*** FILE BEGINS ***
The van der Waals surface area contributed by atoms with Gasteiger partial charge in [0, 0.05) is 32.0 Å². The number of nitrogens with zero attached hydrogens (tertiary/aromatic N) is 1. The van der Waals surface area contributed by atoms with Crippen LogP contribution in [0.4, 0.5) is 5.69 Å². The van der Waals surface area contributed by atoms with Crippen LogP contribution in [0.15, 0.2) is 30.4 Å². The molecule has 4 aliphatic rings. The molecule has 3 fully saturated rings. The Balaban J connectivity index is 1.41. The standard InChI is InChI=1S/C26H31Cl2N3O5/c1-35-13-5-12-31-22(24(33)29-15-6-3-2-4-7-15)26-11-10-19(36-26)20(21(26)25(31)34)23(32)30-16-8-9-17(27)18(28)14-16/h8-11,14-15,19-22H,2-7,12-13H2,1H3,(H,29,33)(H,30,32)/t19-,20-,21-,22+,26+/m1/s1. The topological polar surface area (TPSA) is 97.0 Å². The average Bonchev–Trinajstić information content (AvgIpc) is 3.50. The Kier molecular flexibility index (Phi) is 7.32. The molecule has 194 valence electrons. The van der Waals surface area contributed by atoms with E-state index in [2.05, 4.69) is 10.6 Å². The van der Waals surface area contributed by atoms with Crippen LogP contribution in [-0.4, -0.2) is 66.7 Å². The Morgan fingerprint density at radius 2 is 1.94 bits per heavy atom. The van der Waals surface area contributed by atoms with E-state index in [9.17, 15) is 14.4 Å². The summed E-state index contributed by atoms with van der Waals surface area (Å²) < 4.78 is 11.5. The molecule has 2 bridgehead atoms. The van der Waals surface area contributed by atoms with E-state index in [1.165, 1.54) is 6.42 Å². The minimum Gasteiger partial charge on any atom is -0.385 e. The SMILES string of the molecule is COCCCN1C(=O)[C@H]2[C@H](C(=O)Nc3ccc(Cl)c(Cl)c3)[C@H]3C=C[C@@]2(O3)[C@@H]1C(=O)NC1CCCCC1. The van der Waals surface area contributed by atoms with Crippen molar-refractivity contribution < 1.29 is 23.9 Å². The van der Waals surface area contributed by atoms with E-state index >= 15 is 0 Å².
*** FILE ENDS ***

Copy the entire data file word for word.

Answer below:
The van der Waals surface area contributed by atoms with Gasteiger partial charge in [0, 0.05) is 32.0 Å². The number of nitrogens with zero attached hydrogens (tertiary/aromatic N) is 1. The van der Waals surface area contributed by atoms with Crippen LogP contribution in [0.4, 0.5) is 5.69 Å². The van der Waals surface area contributed by atoms with Crippen LogP contribution in [0.15, 0.2) is 30.4 Å². The molecule has 4 aliphatic rings. The molecule has 3 fully saturated rings. The Balaban J connectivity index is 1.41. The standard InChI is InChI=1S/C26H31Cl2N3O5/c1-35-13-5-12-31-22(24(33)29-15-6-3-2-4-7-15)26-11-10-19(36-26)20(21(26)25(31)34)23(32)30-16-8-9-17(27)18(28)14-16/h8-11,14-15,19-22H,2-7,12-13H2,1H3,(H,29,33)(H,30,32)/t19-,20-,21-,22+,26+/m1/s1. The topological polar surface area (TPSA) is 97.0 Å². The average Bonchev–Trinajstić information content (AvgIpc) is 3.50. The Kier molecular flexibility index (Phi) is 7.32. The molecule has 194 valence electrons. The van der Waals surface area contributed by atoms with E-state index in [2.05, 4.69) is 10.6 Å². The van der Waals surface area contributed by atoms with Crippen LogP contribution in [-0.4, -0.2) is 66.7 Å². The Morgan fingerprint density at radius 2 is 1.94 bits per heavy atom. The van der Waals surface area contributed by atoms with E-state index in [9.17, 15) is 14.4 Å². The summed E-state index contributed by atoms with van der Waals surface area (Å²) < 4.78 is 11.5. The molecule has 2 bridgehead atoms. The van der Waals surface area contributed by atoms with E-state index in [1.165, 1.54) is 6.42 Å². The minimum Gasteiger partial charge on any atom is -0.385 e. The SMILES string of the molecule is COCCCN1C(=O)[C@H]2[C@H](C(=O)Nc3ccc(Cl)c(Cl)c3)[C@H]3C=C[C@@]2(O3)[C@@H]1C(=O)NC1CCCCC1. The van der Waals surface area contributed by atoms with Crippen molar-refractivity contribution < 1.29 is 23.9 Å². The van der Waals surface area contributed by atoms with E-state index >= 15 is 0 Å².